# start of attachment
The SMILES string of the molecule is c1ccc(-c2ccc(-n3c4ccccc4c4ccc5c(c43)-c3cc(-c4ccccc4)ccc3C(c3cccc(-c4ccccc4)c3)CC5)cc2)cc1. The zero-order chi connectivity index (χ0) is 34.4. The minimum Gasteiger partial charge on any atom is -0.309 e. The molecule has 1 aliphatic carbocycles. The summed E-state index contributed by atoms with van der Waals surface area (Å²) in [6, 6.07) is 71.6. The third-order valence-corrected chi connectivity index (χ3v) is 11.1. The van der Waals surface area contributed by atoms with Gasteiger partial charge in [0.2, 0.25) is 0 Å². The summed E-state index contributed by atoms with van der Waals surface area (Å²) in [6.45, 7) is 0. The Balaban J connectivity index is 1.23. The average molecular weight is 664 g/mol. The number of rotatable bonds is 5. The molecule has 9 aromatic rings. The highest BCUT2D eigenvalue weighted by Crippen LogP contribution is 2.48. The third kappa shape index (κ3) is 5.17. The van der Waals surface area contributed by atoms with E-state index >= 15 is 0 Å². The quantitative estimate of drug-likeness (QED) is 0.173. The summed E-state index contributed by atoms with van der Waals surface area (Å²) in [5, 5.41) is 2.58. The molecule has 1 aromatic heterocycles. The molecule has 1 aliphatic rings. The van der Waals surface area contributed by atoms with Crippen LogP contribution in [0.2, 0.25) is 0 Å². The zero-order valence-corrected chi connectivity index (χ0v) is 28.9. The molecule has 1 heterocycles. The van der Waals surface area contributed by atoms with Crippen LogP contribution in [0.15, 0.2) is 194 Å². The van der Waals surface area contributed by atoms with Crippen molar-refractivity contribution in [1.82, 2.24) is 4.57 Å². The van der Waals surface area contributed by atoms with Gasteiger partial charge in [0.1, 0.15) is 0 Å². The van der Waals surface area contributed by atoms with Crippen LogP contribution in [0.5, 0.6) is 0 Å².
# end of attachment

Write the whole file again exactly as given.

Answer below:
The SMILES string of the molecule is c1ccc(-c2ccc(-n3c4ccccc4c4ccc5c(c43)-c3cc(-c4ccccc4)ccc3C(c3cccc(-c4ccccc4)c3)CC5)cc2)cc1. The zero-order chi connectivity index (χ0) is 34.4. The minimum Gasteiger partial charge on any atom is -0.309 e. The molecule has 1 aliphatic carbocycles. The summed E-state index contributed by atoms with van der Waals surface area (Å²) in [6, 6.07) is 71.6. The third-order valence-corrected chi connectivity index (χ3v) is 11.1. The van der Waals surface area contributed by atoms with Gasteiger partial charge in [0.2, 0.25) is 0 Å². The summed E-state index contributed by atoms with van der Waals surface area (Å²) in [6.45, 7) is 0. The Balaban J connectivity index is 1.23. The average molecular weight is 664 g/mol. The number of rotatable bonds is 5. The molecule has 9 aromatic rings. The highest BCUT2D eigenvalue weighted by Crippen LogP contribution is 2.48. The third kappa shape index (κ3) is 5.17. The van der Waals surface area contributed by atoms with E-state index >= 15 is 0 Å². The quantitative estimate of drug-likeness (QED) is 0.173. The summed E-state index contributed by atoms with van der Waals surface area (Å²) in [5, 5.41) is 2.58. The molecule has 1 aromatic heterocycles. The molecule has 1 aliphatic rings. The van der Waals surface area contributed by atoms with Crippen LogP contribution in [0.2, 0.25) is 0 Å². The zero-order valence-corrected chi connectivity index (χ0v) is 28.9. The molecule has 1 heterocycles. The van der Waals surface area contributed by atoms with Crippen LogP contribution in [0.15, 0.2) is 194 Å². The van der Waals surface area contributed by atoms with Crippen molar-refractivity contribution in [1.82, 2.24) is 4.57 Å². The van der Waals surface area contributed by atoms with Gasteiger partial charge in [0.1, 0.15) is 0 Å². The van der Waals surface area contributed by atoms with Crippen LogP contribution in [0.5, 0.6) is 0 Å².